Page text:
I’m encouraged by this, it’s actually going to propel the industry towards a future, which is needed, which is really the industry 4.0 that a lot of people have been talking about.


Q: What digital tools do you expect will help manufacturers streamline their businesses in the months and years to come?

Answer: I think the digital tools now are going to be ones that manufacturers have more of a say in. Prior to this, I was guilty of being the one pushing the factories to use digital tools that were a benefit to me as a buyer and a person looking for sourcing. Now it has become a two-way street.

It needs to be a shared system of digital tools that allows communication, trade, and decision-making to happen in a very cohesive way.

I think manufacturers need to be able to step up and say this is working or this isn’t working.

I mentioned this at the webinar, you’re going to find like-for-like brands and manufacturers finding each other and realising that if they use the same systems and they share honest feedback on how to use these tools in the right way it’s going to make their business come back a lot faster.

There is a lot of work to be done on these digital tools, but I’m encouraged by what is there and if the right thinking is happening, then I think we’ll see the evolution happen pretty quickly.

Q: Any specific types?

Answer: 3D modelling, 3D design, anything that can mitigate the sampling process or allow innovation and newness - trend and colour and things like that that are essential to the fashion industry.

I still think it comes down to making something physical that people can see and touch, but if you can cross over those hurdles and get to those decisions faster through digital tools, I’m all for it.

We are going to witness a period for the next few years where travel is going to be a little reluctant and people are not going to jump on a plane. People coming back from very tough times at a retail level are going to have budgets that are limited. So everybody is going to have to work smarter and through these digital tools, that is a big possibility.

It will also flow to other areas, not just in the design side of things. People need to remember that designing and developing something is only one step of the whole cycle. Then you’re commercialising it, producing it, producing it in bulk, then you’re shipping it. There are all kinds of things with quality, testing, with being able to see things, and to add programmes or do additional developments. It’s going to spill out to other aspects of the operations side of the business. It isn’t as sexy, but still an important part of the cycle.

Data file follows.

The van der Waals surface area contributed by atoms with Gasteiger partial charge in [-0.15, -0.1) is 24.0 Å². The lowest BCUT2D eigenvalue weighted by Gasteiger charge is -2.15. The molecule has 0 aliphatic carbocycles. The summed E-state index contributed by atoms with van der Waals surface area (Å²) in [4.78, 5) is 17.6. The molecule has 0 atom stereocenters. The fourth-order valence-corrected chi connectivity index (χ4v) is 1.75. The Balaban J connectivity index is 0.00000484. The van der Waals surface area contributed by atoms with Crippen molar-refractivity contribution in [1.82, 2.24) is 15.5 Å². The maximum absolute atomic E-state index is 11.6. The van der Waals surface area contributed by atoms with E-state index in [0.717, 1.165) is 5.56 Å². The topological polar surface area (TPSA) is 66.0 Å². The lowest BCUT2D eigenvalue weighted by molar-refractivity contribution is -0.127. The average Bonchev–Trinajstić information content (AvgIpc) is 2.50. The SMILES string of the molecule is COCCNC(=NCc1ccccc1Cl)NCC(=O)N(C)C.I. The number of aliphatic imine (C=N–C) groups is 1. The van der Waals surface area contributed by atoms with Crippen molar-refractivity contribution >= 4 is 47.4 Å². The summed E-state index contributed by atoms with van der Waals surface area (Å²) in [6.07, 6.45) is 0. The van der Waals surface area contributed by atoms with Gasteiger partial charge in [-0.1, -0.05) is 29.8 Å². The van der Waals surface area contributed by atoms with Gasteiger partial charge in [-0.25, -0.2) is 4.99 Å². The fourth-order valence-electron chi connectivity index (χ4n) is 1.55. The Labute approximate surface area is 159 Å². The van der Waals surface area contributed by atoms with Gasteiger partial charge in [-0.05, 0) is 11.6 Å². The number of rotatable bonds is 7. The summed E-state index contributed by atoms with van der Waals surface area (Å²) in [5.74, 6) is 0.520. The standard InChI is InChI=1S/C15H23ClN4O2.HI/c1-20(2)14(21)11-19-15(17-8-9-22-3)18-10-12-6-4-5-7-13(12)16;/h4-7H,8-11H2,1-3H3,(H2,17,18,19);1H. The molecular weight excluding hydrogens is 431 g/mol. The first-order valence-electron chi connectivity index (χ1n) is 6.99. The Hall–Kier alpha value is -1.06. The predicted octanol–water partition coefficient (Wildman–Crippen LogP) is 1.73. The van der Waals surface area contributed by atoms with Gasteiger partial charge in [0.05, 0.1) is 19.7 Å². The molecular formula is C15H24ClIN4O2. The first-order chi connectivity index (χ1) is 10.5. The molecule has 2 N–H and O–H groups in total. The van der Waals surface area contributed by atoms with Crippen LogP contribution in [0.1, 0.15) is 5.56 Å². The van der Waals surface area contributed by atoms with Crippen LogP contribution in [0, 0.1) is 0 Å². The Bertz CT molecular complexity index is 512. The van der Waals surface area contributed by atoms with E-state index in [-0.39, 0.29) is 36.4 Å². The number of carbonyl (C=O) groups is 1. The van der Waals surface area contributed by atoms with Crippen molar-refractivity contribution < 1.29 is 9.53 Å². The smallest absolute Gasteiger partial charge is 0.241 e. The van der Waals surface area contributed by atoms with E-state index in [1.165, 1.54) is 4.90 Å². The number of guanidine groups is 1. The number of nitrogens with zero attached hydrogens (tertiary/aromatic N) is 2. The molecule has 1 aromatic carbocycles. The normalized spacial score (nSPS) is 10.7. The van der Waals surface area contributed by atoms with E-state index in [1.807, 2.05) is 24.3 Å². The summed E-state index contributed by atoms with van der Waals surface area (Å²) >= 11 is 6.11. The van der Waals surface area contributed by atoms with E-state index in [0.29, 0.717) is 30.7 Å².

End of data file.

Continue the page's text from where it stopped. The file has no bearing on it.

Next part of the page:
Q: What do you think about the future of Quality Management? Will it remain mostly manual like it was pre-COVID, or can we expect it to become largely digitised?

Answer: I think it’s going to become largely digitised.

It’s been too manual for too long, and there has been a lot of mistrust in it.

The pressure on manufacturers and suppliers and facilities to ensure that things are done the right way is all very valid. And the industry has had its problems. But the digital aspects of this and being able to see something that’s in a cloud-based system, that’s digital, that you can have trust in, is very much a possibility.

If Tesla can do it with their cars, and airlines can do it with their planes, why not us in the industry? I said this in the webinar, I personally do not think that the apparel industry is going to migrate dramatically from one country or region to another. The infrastructure and the needs behind the industry will require it to stay where it is for the most part. Obviously there is going to be some trade issues and some things that impact that. So the ability to manage quality, to see things, to monitor things, is going to be essential. Once people put up the right thinking behind it, then managing quality, managing work in progress, and having trust that things are done right is very doable.

There are several software companies and organisations that are in the midst of doing those things, so Serai can be a big help in exposing those to the industry from a greater good standpoint.